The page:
Tuesday, June 26

First Financial to set up captive unit in India

MUMBAI: Nothwithstanding all the negative publicity surrounding captive operations, First Financial Bank, one of the six oldest banks in the United States, is learnt to be setting up a captive operation in India. The captive is likely to have a capacity of 1,000 people and have both IT and BPO functions, sources familiar with the development told ET.

The captive will be located at Bangalore, where a large of number of financial services BPOs such as HSBC and Goldman Sachs are already located. “It will also have call centre operations,” the source said.

Recently, Barclays Bank Plc also announced its intention to set up a captive in India. Until now, the firm was a 50% owner in BPO firm, Intelenet. “The bank was keen on offshoring a larger amount of work to India. So it wanted to set up a captive,” said an executive connected with the deal. The BPO will come up in the National Capital Region and is expected to run processes that are not already being outsourced to Intelenet. The BPO captive will be set up by the Intelenet management for the bank.

The news of the stake sale in Citigroup’s captive operations had sparked off rumours about a sell-off by many captives in the country and about the unviability of these operations because of high attrition and insufficient management bandwidth. Before Citigroup, Genpact had sold off 60% stake in its captive operations to PE firms, General Atlantic Partners and Oak Hill Capital Partners.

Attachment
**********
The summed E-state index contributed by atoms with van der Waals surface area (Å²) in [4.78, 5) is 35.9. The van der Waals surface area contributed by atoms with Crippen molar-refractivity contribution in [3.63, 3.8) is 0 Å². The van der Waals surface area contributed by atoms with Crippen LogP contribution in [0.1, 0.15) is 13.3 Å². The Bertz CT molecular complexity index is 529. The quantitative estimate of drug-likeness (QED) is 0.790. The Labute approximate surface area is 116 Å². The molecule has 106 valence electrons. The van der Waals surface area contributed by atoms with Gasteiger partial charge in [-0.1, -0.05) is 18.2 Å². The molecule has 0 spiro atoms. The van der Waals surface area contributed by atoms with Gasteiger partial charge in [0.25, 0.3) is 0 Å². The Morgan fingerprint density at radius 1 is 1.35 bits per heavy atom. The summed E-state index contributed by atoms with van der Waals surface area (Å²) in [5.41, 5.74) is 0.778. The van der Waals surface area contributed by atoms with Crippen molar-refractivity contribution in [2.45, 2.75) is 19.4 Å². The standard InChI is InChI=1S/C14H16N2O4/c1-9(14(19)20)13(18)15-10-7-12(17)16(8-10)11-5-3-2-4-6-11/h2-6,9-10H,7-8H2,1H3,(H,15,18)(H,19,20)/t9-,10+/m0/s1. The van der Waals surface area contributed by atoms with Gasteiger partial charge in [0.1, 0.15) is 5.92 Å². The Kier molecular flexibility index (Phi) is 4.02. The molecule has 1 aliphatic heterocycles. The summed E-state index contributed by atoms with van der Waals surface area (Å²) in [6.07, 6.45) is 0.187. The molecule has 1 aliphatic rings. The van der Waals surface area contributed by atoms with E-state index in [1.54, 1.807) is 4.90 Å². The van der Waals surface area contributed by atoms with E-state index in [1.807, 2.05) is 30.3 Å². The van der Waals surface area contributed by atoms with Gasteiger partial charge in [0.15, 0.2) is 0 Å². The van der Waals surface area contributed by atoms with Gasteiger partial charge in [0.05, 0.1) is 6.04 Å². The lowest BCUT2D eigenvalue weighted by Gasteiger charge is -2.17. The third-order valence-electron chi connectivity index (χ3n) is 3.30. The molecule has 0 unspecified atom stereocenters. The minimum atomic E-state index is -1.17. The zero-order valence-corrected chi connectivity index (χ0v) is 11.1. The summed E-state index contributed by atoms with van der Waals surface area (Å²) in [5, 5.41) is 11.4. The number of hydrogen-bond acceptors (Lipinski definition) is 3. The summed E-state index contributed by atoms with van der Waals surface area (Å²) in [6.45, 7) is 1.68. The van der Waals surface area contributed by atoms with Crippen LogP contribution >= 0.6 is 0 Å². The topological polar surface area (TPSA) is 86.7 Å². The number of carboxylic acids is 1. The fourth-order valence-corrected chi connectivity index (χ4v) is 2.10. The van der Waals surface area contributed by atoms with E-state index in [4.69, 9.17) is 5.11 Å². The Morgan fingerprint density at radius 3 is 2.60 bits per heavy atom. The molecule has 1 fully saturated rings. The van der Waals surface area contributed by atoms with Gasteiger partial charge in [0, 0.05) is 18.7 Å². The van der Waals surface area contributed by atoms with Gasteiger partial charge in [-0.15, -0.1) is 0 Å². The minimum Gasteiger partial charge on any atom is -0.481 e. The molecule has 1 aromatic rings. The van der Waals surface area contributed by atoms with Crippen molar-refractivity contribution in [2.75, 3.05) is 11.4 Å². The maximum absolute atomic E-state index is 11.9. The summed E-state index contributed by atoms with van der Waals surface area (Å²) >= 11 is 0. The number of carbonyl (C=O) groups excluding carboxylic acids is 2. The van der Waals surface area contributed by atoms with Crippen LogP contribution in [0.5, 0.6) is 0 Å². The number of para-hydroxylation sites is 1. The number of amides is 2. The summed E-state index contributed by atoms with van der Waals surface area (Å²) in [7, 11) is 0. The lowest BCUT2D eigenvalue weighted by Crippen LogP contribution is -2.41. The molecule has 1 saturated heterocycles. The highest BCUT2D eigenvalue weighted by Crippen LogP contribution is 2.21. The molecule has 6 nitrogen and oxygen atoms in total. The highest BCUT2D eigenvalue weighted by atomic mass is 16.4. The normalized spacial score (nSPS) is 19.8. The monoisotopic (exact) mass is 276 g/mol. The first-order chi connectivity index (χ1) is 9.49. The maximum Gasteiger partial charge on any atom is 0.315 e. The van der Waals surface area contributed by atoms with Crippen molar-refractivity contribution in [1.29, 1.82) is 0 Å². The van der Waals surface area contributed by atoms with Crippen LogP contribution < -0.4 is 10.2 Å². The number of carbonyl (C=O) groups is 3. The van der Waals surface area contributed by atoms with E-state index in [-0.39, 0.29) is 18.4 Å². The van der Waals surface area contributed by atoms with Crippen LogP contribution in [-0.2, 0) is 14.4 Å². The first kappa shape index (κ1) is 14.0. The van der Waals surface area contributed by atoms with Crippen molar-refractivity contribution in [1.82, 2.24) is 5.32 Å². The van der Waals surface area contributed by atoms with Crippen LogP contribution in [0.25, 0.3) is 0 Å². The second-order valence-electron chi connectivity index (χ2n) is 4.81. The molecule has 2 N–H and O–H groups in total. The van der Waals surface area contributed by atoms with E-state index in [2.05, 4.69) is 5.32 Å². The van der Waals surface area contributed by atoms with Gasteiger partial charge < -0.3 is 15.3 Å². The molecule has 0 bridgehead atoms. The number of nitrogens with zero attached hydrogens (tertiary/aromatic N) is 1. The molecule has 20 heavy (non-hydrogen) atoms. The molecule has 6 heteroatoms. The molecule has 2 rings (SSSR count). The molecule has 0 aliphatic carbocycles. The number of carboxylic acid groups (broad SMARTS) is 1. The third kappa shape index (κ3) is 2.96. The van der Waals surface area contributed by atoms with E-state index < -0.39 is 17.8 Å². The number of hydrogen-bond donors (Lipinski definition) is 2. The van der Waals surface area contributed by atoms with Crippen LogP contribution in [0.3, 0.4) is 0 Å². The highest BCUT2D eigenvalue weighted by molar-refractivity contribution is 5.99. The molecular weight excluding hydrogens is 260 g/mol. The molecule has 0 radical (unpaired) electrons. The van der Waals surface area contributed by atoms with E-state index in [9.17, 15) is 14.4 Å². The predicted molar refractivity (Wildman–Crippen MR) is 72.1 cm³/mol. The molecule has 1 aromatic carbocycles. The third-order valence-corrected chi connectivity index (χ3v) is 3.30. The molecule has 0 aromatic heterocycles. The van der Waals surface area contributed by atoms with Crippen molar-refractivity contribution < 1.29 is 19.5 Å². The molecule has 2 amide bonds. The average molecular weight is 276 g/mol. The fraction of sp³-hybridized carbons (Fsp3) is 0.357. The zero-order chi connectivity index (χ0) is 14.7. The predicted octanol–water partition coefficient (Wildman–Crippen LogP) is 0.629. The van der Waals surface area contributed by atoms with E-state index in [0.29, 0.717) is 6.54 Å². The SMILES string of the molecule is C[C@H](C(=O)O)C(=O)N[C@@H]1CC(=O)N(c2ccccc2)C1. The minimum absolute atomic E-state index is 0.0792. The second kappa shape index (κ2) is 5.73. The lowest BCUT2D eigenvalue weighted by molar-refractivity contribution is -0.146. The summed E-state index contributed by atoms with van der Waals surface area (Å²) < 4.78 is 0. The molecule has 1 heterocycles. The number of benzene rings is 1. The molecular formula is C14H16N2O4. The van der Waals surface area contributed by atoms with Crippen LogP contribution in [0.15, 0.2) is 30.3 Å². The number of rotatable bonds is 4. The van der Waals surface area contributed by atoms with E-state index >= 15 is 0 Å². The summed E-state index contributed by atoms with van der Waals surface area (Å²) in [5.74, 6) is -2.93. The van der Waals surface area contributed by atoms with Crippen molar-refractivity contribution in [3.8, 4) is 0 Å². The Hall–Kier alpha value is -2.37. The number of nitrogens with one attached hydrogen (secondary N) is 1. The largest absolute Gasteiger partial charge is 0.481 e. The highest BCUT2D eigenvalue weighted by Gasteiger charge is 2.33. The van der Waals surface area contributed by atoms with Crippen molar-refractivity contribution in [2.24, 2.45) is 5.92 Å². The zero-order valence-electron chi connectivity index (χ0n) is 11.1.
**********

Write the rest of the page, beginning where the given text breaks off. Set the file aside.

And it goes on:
However, Gartner, regional research director for India, said, “It is not the death of the captive phenomenon. It is going to expand this year as well. What is going to change is that the multinationals will realise they more of pre-planning before setting up a captive. It will not work if its 100-150 people operation.”

Another research firm, Forrester, had put out a report last month stating that 60% of captives in the country were not healthy. And analyst Sudin Apte who authored the reported was quoted as saying, at least 40-60% of the current captives would have embarked on some exit strategies, with the number of new centres being set up tapering off gradually the next year. However, Mr Iyengar refuted this saying more captives would be set up and that financial services would lead the charge, and players from retail and auto would also be there.

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